We have recently had a cisco VOIP solution installed with CCM 5.1 put in. Everything is working great and no problems. However I have noticed that our system is using SCCP as the basis for phones rather than SIP. Eventually when SIP trunking is available in my area I would definitely like to implement it but that would mean an entire reworking of our CCM to change them from SCCP to SIP. So why would our installer use SCCP instead of SIP because from my readings SIP is supposed to be the future of IP telephony.
What adavantages/disadvantages does SIP or SCCP have over each other?
I am aware that with SIP you can do things with presence such as with Cisco Personal Communicator which is nice.
I am just not understanding why a new install would not use SIP other than maybe the installer is not really familiar with SIP installs.
The supposed advantages of SIP over SCCP are largely overplayed by Cisco to gain customer base and give the perception that is a company totally devoted to open standards.
The reality is a bit different.
First, the standard for most installations (large or small) and driving of many new features is SCCP, not SIP. SCCP is a simpler protocol however can be extended to support all what SIP does. So expect SCPP support for Presence and new features too.
Regarding integration with an ITSP, it is not necessary for the phone to use SIP. The device that needs to talk SIP is the CM only, as it will "proxy" all the phones behind it. You can do that with you CM 5.1 today as the ITSP (the large ones) are really global and not tied to any area in particular. If you want to add some SIP phones, you can do that without problem, the CCM will support a mixed set of phones.
You can see that Cisco's interest for SIP on the phone is a little bit more marketing than reality also by looking at the pace of progress of implementation. Yes there are frequent software releases but most are done to mantain feature equivancy with SCCP and bug fixes (many). After five year of introduction, SIP firmware still does not support localization! I see theat the "hooks" are in place but Ciso never officially releases the dictionary files. This mean in practice, diverting ALL the international market from SIP.
One final thing, CCM added third-party support for SIP phones just recently. CCME did not even get to thi step, although is supposed to do that soon. Result, you buy a nice Linksys phone (a Cisco company) and is not officially supported if doesn't work when connecting to your CCME. On the contrary, the latest phones released for CCME (and CCM later), the 7931, supports SCCP only.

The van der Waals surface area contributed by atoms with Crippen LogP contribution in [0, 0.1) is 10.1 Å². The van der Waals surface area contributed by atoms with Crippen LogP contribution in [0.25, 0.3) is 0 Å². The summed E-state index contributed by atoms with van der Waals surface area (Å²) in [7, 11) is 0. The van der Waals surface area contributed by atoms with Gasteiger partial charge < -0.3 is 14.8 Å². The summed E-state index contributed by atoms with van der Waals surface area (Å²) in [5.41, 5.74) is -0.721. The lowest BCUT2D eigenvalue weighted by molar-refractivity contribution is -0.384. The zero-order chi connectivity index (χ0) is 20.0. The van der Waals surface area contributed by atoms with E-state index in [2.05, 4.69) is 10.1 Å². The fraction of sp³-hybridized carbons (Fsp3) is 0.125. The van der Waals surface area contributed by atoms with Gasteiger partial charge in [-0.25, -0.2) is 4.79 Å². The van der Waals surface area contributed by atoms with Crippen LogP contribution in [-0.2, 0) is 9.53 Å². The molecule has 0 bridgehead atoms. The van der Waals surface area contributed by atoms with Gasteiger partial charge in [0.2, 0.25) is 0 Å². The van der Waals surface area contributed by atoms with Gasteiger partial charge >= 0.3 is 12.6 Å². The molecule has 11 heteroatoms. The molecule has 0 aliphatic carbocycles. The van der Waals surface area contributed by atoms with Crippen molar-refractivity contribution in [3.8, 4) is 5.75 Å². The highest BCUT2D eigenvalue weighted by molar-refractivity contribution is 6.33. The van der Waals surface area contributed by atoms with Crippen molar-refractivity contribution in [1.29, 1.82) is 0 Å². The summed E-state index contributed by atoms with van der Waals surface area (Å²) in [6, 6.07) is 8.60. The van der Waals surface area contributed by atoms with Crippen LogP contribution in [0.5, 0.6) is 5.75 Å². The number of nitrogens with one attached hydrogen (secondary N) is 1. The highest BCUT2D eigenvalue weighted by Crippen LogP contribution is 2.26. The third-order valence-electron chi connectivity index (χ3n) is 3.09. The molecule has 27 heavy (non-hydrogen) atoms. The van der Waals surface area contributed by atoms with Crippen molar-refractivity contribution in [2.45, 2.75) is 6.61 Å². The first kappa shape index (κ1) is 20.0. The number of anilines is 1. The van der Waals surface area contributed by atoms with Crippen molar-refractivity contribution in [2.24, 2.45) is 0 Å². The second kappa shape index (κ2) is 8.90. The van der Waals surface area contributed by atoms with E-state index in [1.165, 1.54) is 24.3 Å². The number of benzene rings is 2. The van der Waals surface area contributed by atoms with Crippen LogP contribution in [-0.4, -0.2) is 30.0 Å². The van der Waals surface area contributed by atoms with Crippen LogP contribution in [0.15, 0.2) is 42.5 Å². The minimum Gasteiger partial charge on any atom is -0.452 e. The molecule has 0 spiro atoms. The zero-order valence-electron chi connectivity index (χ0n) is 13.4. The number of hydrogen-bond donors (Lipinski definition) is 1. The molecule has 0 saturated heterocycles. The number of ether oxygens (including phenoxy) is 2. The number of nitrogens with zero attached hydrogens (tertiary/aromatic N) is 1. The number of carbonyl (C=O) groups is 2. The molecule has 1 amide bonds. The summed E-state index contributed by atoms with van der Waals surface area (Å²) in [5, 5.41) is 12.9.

Still convinced that SIP is so strategic to Cisco as touted ?
My company is thinking to installing a new VoIP solution for our phone system. They need to know what it will cost before they make a commitment. We will have about twenty users. Any ideas or suggestions? I know they will need a router, a switch, IP phones. I am thinking Cisco Call Manager Express and Cisco Unity Express can handle 20 people. I would also like to know the cost of installation. Any ideas from you or anybody else on the forum will be highly appreciated.
I wish I could help you out but I am clueless on what the cost would be for the CCE and Unity express as we purchased the full callmanager and unity packages and im sure those are much more expensive.
router - approx 2600 for 2811 with voice bundle
switch - 2-3k with 2950 non powered 24 port and 24 port midspan
20 - 7941 maybe 200 each with license
these are very rough estimates as i dont know much on the cisco pricing scheme especially the express servers or the license pricing
installation - i am clueless about because i dont know where your at, what they charge per hour basis, and how much time to put into the smaller servers
i can tell you one thing that before we had the cisco solution in place we had a new system wide NEC solution that was put in 6 months prior and totally messed up our customer base because of misrouted calls between sites. since the cisco solution was put in our phones have been pretty much trouble free and has been fairly easy for me to adjust and make chages to and im not certified in anything cisco wise. i can highly recommend the cisco voip solution as long as your market is pricing it fairly competitively with other vendor solutions. your company will love it once it is in place as it is very easy for the users to operate and understand
call cisco and they will send people out to talk to you so you can get bids, its what i did
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